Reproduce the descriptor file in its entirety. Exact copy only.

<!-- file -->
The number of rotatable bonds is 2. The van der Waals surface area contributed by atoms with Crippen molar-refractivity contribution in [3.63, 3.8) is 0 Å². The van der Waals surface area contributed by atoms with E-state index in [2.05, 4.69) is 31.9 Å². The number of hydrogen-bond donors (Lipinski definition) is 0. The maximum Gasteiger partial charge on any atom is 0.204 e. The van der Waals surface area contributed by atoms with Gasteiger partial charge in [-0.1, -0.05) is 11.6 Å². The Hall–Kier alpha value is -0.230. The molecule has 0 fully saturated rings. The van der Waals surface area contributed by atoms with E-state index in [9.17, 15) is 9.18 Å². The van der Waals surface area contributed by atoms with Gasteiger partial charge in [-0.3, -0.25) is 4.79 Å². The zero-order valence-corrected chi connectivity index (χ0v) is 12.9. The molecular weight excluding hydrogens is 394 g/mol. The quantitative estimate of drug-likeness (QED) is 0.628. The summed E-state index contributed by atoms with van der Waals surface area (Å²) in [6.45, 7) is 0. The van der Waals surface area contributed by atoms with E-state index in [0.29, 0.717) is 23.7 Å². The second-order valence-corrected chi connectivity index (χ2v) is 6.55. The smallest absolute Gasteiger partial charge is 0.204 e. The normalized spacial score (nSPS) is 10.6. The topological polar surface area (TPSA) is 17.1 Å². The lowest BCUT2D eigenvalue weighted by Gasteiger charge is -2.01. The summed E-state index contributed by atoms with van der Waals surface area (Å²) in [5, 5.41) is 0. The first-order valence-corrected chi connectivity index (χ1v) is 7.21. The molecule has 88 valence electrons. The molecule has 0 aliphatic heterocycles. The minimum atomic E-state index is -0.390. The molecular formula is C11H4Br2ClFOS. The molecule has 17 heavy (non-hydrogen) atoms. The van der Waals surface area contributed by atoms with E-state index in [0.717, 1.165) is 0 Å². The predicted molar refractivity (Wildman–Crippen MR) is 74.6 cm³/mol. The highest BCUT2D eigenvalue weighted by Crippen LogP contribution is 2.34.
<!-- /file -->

The number of rotatable bonds is 2. The van der Waals surface area contributed by atoms with Crippen molar-refractivity contribution in [3.63, 3.8) is 0 Å². The van der Waals surface area contributed by atoms with E-state index in [2.05, 4.69) is 31.9 Å². The number of hydrogen-bond donors (Lipinski definition) is 0. The maximum Gasteiger partial charge on any atom is 0.204 e. The van der Waals surface area contributed by atoms with Gasteiger partial charge in [-0.1, -0.05) is 11.6 Å². The Hall–Kier alpha value is -0.230. The molecule has 0 fully saturated rings. The van der Waals surface area contributed by atoms with E-state index in [9.17, 15) is 9.18 Å². The van der Waals surface area contributed by atoms with Gasteiger partial charge in [-0.3, -0.25) is 4.79 Å². The zero-order valence-corrected chi connectivity index (χ0v) is 12.9. The molecular weight excluding hydrogens is 394 g/mol. The quantitative estimate of drug-likeness (QED) is 0.628. The summed E-state index contributed by atoms with van der Waals surface area (Å²) in [6.45, 7) is 0. The van der Waals surface area contributed by atoms with E-state index in [0.29, 0.717) is 23.7 Å². The second-order valence-corrected chi connectivity index (χ2v) is 6.55. The smallest absolute Gasteiger partial charge is 0.204 e. The normalized spacial score (nSPS) is 10.6. The topological polar surface area (TPSA) is 17.1 Å². The lowest BCUT2D eigenvalue weighted by Gasteiger charge is -2.01. The summed E-state index contributed by atoms with van der Waals surface area (Å²) in [5, 5.41) is 0. The first-order valence-corrected chi connectivity index (χ1v) is 7.21. The molecule has 88 valence electrons. The molecule has 0 aliphatic heterocycles. The minimum atomic E-state index is -0.390. The molecular formula is C11H4Br2ClFOS. The molecule has 17 heavy (non-hydrogen) atoms. The van der Waals surface area contributed by atoms with E-state index in [0.717, 1.165) is 0 Å². The predicted molar refractivity (Wildman–Crippen MR) is 74.6 cm³/mol. The highest BCUT2D eigenvalue weighted by Crippen LogP contribution is 2.34.